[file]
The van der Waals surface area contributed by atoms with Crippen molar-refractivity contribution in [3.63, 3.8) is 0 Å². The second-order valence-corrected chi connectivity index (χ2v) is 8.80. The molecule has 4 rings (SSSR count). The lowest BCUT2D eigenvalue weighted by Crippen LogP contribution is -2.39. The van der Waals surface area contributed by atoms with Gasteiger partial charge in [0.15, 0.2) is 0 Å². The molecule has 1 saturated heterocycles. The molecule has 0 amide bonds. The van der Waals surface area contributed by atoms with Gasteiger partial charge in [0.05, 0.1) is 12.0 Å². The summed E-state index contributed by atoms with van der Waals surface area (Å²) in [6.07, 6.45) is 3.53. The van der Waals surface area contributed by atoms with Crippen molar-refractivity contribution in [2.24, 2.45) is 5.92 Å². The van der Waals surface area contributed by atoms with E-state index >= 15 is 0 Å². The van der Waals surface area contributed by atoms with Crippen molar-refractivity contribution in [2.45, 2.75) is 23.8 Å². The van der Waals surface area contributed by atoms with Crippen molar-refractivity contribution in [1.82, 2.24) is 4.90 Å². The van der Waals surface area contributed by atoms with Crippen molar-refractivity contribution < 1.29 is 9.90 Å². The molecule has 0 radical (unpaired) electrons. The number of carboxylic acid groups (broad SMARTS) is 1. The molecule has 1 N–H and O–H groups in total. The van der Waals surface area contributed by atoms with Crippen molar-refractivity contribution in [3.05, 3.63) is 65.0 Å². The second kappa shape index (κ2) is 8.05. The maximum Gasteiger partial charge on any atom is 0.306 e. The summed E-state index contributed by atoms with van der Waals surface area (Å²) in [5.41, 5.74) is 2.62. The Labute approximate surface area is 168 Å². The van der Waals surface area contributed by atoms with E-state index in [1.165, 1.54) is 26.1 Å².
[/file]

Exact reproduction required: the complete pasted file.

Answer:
The van der Waals surface area contributed by atoms with Crippen molar-refractivity contribution in [3.63, 3.8) is 0 Å². The second-order valence-corrected chi connectivity index (χ2v) is 8.80. The molecule has 4 rings (SSSR count). The lowest BCUT2D eigenvalue weighted by Crippen LogP contribution is -2.39. The van der Waals surface area contributed by atoms with Gasteiger partial charge in [0.15, 0.2) is 0 Å². The molecule has 1 saturated heterocycles. The molecule has 0 amide bonds. The van der Waals surface area contributed by atoms with Gasteiger partial charge in [0.05, 0.1) is 12.0 Å². The summed E-state index contributed by atoms with van der Waals surface area (Å²) in [6.07, 6.45) is 3.53. The van der Waals surface area contributed by atoms with Crippen molar-refractivity contribution in [2.24, 2.45) is 5.92 Å². The van der Waals surface area contributed by atoms with E-state index >= 15 is 0 Å². The van der Waals surface area contributed by atoms with Crippen molar-refractivity contribution in [2.45, 2.75) is 23.8 Å². The van der Waals surface area contributed by atoms with Crippen molar-refractivity contribution in [1.82, 2.24) is 4.90 Å². The van der Waals surface area contributed by atoms with Crippen molar-refractivity contribution < 1.29 is 9.90 Å². The molecule has 0 radical (unpaired) electrons. The number of carboxylic acid groups (broad SMARTS) is 1. The molecule has 1 N–H and O–H groups in total. The van der Waals surface area contributed by atoms with Crippen molar-refractivity contribution in [3.05, 3.63) is 65.0 Å². The second kappa shape index (κ2) is 8.05. The maximum Gasteiger partial charge on any atom is 0.306 e. The summed E-state index contributed by atoms with van der Waals surface area (Å²) in [5.41, 5.74) is 2.62. The Labute approximate surface area is 168 Å². The van der Waals surface area contributed by atoms with E-state index in [1.165, 1.54) is 26.1 Å².